Navigating Intentional Community As An Introvert

My sister recently shared an author with me named Susan Cain, who wrote the book Quiet and and is an advocate for introverts in a seemingly “communication crazy” world.

I watched her TEDtalk recently, and it really spoke to me in a time I now call “Victoria’s Great Episodic Introversion Explosion.”

But let me not get ahead of myself. You see, Daniel and I live in what is, for all intents and purposes, an intentional community. You will find as many explanations for this term as there are people who participate in them. For me, it is a group of people living in or on a shared space, pursuing the same goal.

It could also be alternatively titled “People All Up in My Grill.”

We’ve lived communally for over a year as a married couple, and I’ve lived communally for six years prior to that. But most recently, in the last year, the two situations we’ve lived in have been truly communal.

The first, was with our dear friends and their baby. We shared a house, we ate together, we helped her while she was in labor with her baby, no big deal. Very dear friends of ours who understood our little idiosyncrasies.

This situation, we’re living on shared land with our bosses, our boss’s dad, our boss’s dad’s wife, our boss’s brother, us, a boy intern, and a girl intern.

Yes, you read that correctly.

This means that at any given moment, Someone is around Doing Something.

It also means Someone is around Doing Something and Requiring Conversation.

See, it’s not like when we lived with our friends. They know me. They’ve got my number. They know there is a point that I reach where I JUST CANNOT ANYMORE. And I go upstairs and I hide, and like twenty minutes later I come down for dinner shiny and new as a whistle. But this situation is different, because these people don’t know me as well, aside from girl intern who is a blessed saint, and Daniel, who is also a blessed saint.

So the Someone around Doing Something and Requiring Conversation gets pretty terrible for an extreme introvert. I haven’t totally figured out how to deal with it. My past methodology is as follows.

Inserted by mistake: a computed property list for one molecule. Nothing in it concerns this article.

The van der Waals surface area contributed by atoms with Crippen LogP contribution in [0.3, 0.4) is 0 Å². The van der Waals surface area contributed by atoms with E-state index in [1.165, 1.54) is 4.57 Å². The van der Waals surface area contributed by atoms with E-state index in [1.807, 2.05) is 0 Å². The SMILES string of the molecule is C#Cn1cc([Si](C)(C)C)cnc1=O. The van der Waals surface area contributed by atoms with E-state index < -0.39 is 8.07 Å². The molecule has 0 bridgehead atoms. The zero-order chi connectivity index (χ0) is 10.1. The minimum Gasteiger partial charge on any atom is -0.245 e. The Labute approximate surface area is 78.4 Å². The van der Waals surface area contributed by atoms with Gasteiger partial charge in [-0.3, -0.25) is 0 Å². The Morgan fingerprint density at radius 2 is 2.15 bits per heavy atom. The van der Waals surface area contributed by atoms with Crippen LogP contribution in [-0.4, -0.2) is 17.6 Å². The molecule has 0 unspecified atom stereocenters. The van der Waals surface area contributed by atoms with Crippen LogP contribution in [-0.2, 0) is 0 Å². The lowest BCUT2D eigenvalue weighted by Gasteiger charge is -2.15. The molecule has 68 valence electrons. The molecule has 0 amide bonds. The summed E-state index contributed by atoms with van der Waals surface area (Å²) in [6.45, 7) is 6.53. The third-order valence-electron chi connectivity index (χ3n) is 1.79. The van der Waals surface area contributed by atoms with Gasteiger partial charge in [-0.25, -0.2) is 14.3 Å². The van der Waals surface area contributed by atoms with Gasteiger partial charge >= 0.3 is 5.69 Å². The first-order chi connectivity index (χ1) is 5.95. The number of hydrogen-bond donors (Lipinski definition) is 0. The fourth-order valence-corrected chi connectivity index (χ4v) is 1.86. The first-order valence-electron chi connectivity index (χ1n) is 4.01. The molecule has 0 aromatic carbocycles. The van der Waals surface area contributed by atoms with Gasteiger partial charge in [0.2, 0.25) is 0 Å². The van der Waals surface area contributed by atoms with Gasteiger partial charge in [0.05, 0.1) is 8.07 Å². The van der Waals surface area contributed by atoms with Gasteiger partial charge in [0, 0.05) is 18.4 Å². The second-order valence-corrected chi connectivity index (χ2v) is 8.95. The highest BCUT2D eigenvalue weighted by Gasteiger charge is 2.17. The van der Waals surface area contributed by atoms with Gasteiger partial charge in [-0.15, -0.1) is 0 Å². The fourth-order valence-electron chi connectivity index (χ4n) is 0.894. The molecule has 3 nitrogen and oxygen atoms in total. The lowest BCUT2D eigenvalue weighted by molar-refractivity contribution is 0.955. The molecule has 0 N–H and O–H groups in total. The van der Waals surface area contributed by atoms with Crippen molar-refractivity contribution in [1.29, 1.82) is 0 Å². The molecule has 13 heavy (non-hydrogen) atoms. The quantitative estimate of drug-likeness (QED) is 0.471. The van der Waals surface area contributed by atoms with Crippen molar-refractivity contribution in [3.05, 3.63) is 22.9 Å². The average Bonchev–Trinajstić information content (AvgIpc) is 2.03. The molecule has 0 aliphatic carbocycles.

Coping Mechanisms

Option A: Grunt N Nod. This is for the extreme talkers that live here that don’t require much response. I used to respond verbally, but now I just nod my head a lot or say “Mmm.” This is okay, but still is a lot of external stimuli.

Option B: Do not leave Camper. This would work, except for the entire camper is Mauve. And like, I have to eat dinner and do laundry in the shared house.

Option C: Deal-With-It. Cover up the introversion creeping, and just engage! YES! SO MUCH TO TALK ABOUT SO MANY PEOPLE TO LOOK AT! This results in irritability and rage.

Remember up there, I talked about my Great Episodic Introversion Explosion? Yes well, because I was trying a combination of all the methods above, and uh, it all hit the fan.

See, my mom was in town. And she and my husband and I were watching a movie, so the opening menu was on the screen. Loud. And we couldn’t find the remote to turn it down. And Daniel wouldn’t move his legs. And I just had enough. So help me, I raced to my bed, slammed the screen shut, covered my head with my pillow and jammed my fingers in my ears and started HUMMING to myself so I could block it all out.

Did I mention I turned 25 recently? And like, they let me teach children?

Needless to say, I had an epiphany that I was not providing myself with enough alone time. So, my new action plan:

  1. Long walks in the woods when others are around that I don’t want to talk to. Bring a chair. Read.
  2. Avoiding shared space if possible (when I’m feeling really introverty). This means waiting a day to do laundry sometimes and Getting Over Myself about it.
  3. Gracefully excuse myself from conversations if possible without hurting others’ feelings.
  4. Headphones, even if they’re not playing music. Works wonders.

And, if all else fails, the Grunt N’ Nod is a good standby.

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7 thoughts on “Navigating Intentional Community As An Introvert

  1. This makes me so happy. Read her book and you’ll believe in your introversion even more. Until then: Embrace the temperament you have! Take time to recharge! Grunt ‘n nod!

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  2. I feel like I’ve lived this exact explosion you’re describing. I’m still trying to figure out how to read my energy levels, communicate my need for alone time to Matt and others and not sound like a jerk. It doesn’t help that he thinks I’m a “pretend introvert” because he seems to buy into the lie that introverts = awkward people who hate people.

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    1. Yes! I am too learning this whole thing. I really don’t know how at all. Let’s navigate together. I want to read the book Susan Cain wrote!

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  3. i like it when you post! 🙂

    checking out your email subscription plugin here. Researching them myself and still trying to find one I like.

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